Militancy No Longer An Issue In Jammu And Kashmir Elections

4 December 2014
ANI
Mr. Ghazanfur Butt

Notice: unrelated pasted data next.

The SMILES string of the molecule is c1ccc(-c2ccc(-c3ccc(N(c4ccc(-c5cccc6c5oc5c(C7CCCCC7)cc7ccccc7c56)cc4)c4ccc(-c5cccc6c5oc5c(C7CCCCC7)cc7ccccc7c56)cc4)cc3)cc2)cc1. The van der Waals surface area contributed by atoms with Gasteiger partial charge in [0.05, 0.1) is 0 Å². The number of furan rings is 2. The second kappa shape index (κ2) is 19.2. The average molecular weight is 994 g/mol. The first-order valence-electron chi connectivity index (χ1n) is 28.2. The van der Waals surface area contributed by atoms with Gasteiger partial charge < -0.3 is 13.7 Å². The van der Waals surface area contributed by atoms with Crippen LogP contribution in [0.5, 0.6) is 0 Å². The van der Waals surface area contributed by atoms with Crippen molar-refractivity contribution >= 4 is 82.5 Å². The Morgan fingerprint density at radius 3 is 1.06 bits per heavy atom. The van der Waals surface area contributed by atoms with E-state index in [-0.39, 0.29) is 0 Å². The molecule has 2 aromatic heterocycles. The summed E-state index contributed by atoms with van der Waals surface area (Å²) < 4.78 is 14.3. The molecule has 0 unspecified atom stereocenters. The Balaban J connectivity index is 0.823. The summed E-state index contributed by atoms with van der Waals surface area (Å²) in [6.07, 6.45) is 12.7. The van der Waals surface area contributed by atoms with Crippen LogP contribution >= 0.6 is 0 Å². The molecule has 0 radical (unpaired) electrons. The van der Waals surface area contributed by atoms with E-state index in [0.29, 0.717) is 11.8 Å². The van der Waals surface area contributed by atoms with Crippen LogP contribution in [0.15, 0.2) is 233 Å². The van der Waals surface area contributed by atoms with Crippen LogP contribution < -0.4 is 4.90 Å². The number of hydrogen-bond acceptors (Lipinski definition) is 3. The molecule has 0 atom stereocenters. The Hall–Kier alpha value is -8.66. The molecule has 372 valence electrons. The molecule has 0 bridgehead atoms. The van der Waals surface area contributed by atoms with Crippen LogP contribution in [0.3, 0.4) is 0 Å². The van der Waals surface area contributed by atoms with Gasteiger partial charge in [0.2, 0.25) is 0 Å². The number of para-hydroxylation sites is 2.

Srinagar: The first and second phase of Assembly elections in Jammu and Kashmir saw over 70% of the people casting their votes inspite of the cold weather and the boycott call by separatists. The trend in the next three phases is likely to remain the same. The elections have reaffirmed the faith of the people of Jammu and Kashmir in democracy. The state had free and fair elections in 1996, 2002 and 2008. After the spell of militancy and governor's rule which concluded in 1996. What is clear is that while some areas in the valley were affected by the separatists call for a boycott in the last three elections, the people have ignored their call during the present elections. What distinguished the present elections from the earlier ones is the campaigning based on issues that affected the people. To start with, the National Conference Chief Minister, Omar Abdullah, suggested that the elections should be postponed, as the state has not recovered from the damage caused by unprecedented floods this year. The Election Commission visited the state and met all political parties, and all except for the National Conference, argued that the elections should be held as scheduled. What could be the issues on which the elections were to be fought? Militancy, proxy-war by Pakistan? No, they were not the issues. People thought that Article 370 of the Indian Constitution, which gives a separate status to the state, might be an election issue considering the controversy over the statement made by the Minister of State in the Prime Minister's Office Dr. Jitendra Singh. But Prime Minister Narendra Modi, who campaigned in the state, did not refer to Article 370, but concentrated on development of the state. Even the BJP campaigners called the amendment of Article 370 an 'expired issue' Narendra Modi in his rallies in the state, focused on development and eliminating corruption. He said that if all the money that was allocated by the Centre had been distributed to the people, they would have been the richest in the country. He promised to root out corruption, which he said was indulged in by two families in the state, hinting at the Abdullah family and the family of Mufti Mohammad Sayeed. The security forces had their own contribution to ensure free and fair elections. Their credibility was increased following the decision to court martial the guilty officers and jawans for the Machil encounter, and also the nine security force personnel involved in the recent killing of two young boys who were driving a car and did not stop when signaled to do so. Omar Abdullah, who has been urging the Central Government to lift the Armed Forces Special Powers Act or amend it for the last many years, thought it could be an election issue. But it has ceased to be so. The Bharatiya Janata Party has campaigned that if it is elected - with a target of 44 - it would not need the Armed Forces Special Powers Act to govern the state. Syed Ali Shah Geelani, the frontline separatist leader, called for the boycott of elections. However, when the campaigning commenced many felt that if there is a boycott, the Kashmiri Pandits, who would be casting their votes for the Kashmir seats might get their candidate elected. Geelani revised his stand and softened his boycott call. One has also to watch the future of Sajjad Lone, who has again decided to contest, in spite of his defeat in the 2008 elections. His father, Gulam Nabi Lone, was assassinated by militants in 2002 when he made statements in favour of participating in elections. Sajjad Lone's statement praising the Prime Minister Narendra Modi after his meeting in Delhi, one must watch, might have had an impact . Mufti Mohammed Sayeed, who was the chief minister for three years in alliance with the Congress from 2002 to 2005, has been talking about his achievements: the opening of the road to Pakistan Occupied Kashmir, and increased trade from across the Line of Control. He has also been talking about the 'peace initiatives' of former Prime Minister Atal Behari Vajpayee. He fulfilled his ambition to become chief mnister of the sate in 2002. This would be the turn of his daughter - Mehbooba Mufti. The Congress Party, which was part of the coalition government headed by Omar Abdullah, has been campaigning hard in the state. There has been no seat sharing with the former ally, the National Conference. Ghulam Nabi Azad, who was the chief minister between 2005 and 2008, hopes to take credit for many of the schemes started during his tenure. At stake is the future of sitting Chief Minister Omar Abdullah. He has changed his constituency from Ganderbal to Sonwar and Beerwah to have a 'safe' seat. But the National Conference, which is fighting anti-incumbency, is missing Dr Farooq Abdullah, who is ill and has been issuing statements from London. Issues like Article 370, revocation of AFSPA, have become non-issues. Whatever be the results, the present elections would be known for the vigorous campaigning on 'real issues' that affect the people. And, the Central Government will have to give serious thought to those issues. The views expressed in the above article are that of Mr. Ghazanfur Butt.